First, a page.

The beauty of snorkeling is that anyone can do it, and at any moment all you need is to grab a pair of goggles and snorkels in order to get a window into the underwater world. Remote, untouched and teeming with biodiversity, the Outer Islands of the Seychelles offer a one-of-a-kind snorkeling experience.
Depending on the island your excursion takes off from, you can see colourful coral, Eagle Ray, Marble Ray, Octopus, Oriental Sweetlips, Butterflyfish, Nurse Sharks and more. But one of our favourite experiences is snorkeling with turtles. The two most common turtles to be found in this corner of the Indian Ocean are Green Sea Turtles and Hawksbill Turtles.
Green Sea Turtles are widely known because their teardrop-shaped shells make them the largest shelled sea turtle in the world. These remarkable gentle giants can reach up to 1.2 meters in length and can weigh as much as 200 to 300 kg. Although large in size, Green Sea Turtles are generally quite shy herbivores.
The Hawksbill is identified by its curved beak and is slightly smaller than Green Sea Turtles. A Hawksbill shell is also known to change colour slightly depending on the temperature of the water.
One of the many benefits of being situated in the heart of the Indian Ocean is that snorkelers will have ample opportunity to swim with turtles. Especially since they are so prolific in this area and it can be common to lose count of the number of turtles sighted.
Hawksbill turtles, with their varied diet and roaming manner can be found almost anywhere. The slightly larger Green Sea Turtles are a bit more picky and can be found nibbling on turtle grass, their favourite meal time snack. During low tide, it is common to see them resting on the reef waiting in anticipation for the tide to push and allow them access to the seagrass flats.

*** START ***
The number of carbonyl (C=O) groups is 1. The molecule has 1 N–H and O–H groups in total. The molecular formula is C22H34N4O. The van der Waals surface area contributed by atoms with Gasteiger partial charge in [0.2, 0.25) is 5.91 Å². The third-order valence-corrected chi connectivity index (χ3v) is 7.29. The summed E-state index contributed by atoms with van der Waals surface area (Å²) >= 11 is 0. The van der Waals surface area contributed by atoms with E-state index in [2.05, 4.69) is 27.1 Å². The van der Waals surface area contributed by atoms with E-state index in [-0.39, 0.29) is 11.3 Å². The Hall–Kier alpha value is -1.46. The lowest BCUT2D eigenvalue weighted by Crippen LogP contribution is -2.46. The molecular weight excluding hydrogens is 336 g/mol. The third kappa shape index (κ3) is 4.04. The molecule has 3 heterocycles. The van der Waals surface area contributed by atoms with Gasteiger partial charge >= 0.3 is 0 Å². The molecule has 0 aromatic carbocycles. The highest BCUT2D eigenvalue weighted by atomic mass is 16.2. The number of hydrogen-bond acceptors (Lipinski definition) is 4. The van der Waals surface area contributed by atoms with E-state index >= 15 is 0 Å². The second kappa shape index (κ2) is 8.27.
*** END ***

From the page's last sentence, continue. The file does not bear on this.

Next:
When snorkeling with turtles it is important to always have a healthy respect for the wild aquatic animals, it is a key aspect in any maritime activity with Blue Safari Seychelles.
When snorkeling, the number one thing to be careful of is swimming above a turtle. Turtles need to periodically surface to breath and if you are swimming above them they might feel as if your are blocking their path to the surface.
It is also important to react according to their behaviour. It is a general rule of thumb not to touch any animal but rather observe them from a safe distance. If you swim towards them and they repeatedly swim away then rather give the turtle space and move on to some other marine beauty to gaze upon.
The opportunity to swim with so many Green Sea and Hawksbill Turtles is unfortunately not something that can be enjoyed in many places. Both species have been, and still are, threatened. With dwindling numbers Blue Safari Seychelles and Island Conservation Society partnered to conserve the area and these unique animals. In part due to the remoteness of the Outer Islands and the unwavering dedication to marine conservation, this area now enjoys the rare luxury of seeing Hawksbill and Green Sea turtles in such great numbers.